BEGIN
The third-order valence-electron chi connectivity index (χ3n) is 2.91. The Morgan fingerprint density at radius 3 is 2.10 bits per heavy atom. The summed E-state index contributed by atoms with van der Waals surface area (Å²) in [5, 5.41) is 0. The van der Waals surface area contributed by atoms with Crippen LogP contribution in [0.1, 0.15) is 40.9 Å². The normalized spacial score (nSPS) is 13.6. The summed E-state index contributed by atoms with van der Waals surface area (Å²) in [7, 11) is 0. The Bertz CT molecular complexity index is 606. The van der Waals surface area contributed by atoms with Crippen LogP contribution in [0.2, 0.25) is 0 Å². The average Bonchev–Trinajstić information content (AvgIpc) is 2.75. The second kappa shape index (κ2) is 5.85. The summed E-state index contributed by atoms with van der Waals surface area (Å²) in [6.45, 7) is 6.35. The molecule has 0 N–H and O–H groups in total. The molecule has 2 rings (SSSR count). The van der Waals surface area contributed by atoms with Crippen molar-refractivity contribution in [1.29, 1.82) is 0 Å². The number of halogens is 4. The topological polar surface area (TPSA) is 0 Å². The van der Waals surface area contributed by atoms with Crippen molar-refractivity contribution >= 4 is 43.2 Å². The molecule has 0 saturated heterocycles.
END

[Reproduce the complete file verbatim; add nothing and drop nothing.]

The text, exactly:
The third-order valence-electron chi connectivity index (χ3n) is 2.91. The Morgan fingerprint density at radius 3 is 2.10 bits per heavy atom. The summed E-state index contributed by atoms with van der Waals surface area (Å²) in [5, 5.41) is 0. The van der Waals surface area contributed by atoms with Crippen LogP contribution in [0.1, 0.15) is 40.9 Å². The normalized spacial score (nSPS) is 13.6. The summed E-state index contributed by atoms with van der Waals surface area (Å²) in [7, 11) is 0. The Bertz CT molecular complexity index is 606. The van der Waals surface area contributed by atoms with Crippen LogP contribution in [0.2, 0.25) is 0 Å². The average Bonchev–Trinajstić information content (AvgIpc) is 2.75. The second kappa shape index (κ2) is 5.85. The summed E-state index contributed by atoms with van der Waals surface area (Å²) in [6.45, 7) is 6.35. The molecule has 0 N–H and O–H groups in total. The molecule has 2 rings (SSSR count). The van der Waals surface area contributed by atoms with Crippen molar-refractivity contribution in [1.29, 1.82) is 0 Å². The number of halogens is 4. The topological polar surface area (TPSA) is 0 Å². The van der Waals surface area contributed by atoms with Crippen molar-refractivity contribution >= 4 is 43.2 Å². The molecule has 0 saturated heterocycles.